Labor Committee Passes Expanded Protections for Victims of Violent Crime
SACRAMENTO - The Assembly Committee on Labor and Employment endorsed legislation today that would provide the victims of any violent crime time to recover without fear of losing their jobs. AB 2992, authored by Assemblymember Shirley N. Weber, Ph.D. (D-San Diego), will also expand unpaid leave to the immediate family members of homicide victims.
"No employees who have been victims of violent crimes should have to choose between their physical and emotional safety and the financial consequences of losing their jobs," Weber said. "AB 2992 will ensure that all survivors of violence can take limited unpaid time off to secure their safety and that families of murder victims can grieve and deal with the loss of their loved ones."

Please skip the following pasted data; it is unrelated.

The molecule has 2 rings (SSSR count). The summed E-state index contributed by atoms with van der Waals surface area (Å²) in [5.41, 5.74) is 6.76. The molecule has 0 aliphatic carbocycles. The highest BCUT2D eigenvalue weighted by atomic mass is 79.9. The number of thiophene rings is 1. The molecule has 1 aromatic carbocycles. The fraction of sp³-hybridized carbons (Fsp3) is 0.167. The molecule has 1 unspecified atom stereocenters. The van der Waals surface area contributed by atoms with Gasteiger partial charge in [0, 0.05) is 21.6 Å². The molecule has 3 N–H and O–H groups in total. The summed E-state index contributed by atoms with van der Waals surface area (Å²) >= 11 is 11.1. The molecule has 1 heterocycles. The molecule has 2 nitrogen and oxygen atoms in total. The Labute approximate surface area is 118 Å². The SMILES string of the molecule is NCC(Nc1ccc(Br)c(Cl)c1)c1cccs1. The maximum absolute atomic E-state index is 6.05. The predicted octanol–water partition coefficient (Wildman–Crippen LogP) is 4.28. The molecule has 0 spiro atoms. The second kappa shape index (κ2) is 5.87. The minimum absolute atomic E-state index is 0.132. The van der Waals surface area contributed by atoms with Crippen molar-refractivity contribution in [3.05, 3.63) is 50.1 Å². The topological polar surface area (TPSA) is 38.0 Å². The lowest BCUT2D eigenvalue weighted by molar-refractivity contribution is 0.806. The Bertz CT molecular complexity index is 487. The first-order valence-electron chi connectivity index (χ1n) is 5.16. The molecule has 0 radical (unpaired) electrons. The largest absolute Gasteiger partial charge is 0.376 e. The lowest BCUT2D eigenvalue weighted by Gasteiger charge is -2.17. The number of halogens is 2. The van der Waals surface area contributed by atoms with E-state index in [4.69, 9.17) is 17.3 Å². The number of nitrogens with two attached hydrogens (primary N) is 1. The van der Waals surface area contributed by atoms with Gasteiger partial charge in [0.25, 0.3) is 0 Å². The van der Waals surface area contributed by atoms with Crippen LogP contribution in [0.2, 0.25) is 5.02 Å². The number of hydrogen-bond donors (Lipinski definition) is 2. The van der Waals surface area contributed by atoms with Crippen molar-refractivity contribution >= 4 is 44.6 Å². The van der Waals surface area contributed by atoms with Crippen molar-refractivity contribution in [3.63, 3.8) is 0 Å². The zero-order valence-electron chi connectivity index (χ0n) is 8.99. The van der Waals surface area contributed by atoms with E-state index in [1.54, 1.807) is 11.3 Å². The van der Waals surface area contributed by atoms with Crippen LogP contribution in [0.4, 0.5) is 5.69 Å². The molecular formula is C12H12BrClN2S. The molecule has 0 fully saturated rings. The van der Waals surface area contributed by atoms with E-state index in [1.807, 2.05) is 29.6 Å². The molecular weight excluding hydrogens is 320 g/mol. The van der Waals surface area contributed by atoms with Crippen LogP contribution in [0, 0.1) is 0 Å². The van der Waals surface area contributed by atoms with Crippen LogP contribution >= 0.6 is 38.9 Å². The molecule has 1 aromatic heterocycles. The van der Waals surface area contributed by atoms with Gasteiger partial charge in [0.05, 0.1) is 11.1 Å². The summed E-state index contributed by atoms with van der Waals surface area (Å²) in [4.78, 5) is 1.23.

The bill will include protections for the families of murder victims as well as for survivors of stalking, domestic violence, sexual assault or crimes involving physical injury
A 2013 survey of crime survivors commissioned by the State Director of Crime Survivors for Safety and Justice found that one in four California survivors missed work following the crime and two in three reported experiencing anxiety, stress or difficulty with sleeping, relationships or work. Half of survivors said it took more than six months after being victimized to recover. A UC Berkeley Study also found that the parents of homicide victims report difficulty returning to work, and more than one in four family members quit their jobs or were fired for missing work after the murder of their loved ones.
The bill now moves to the Assembly Committee on Appropriations.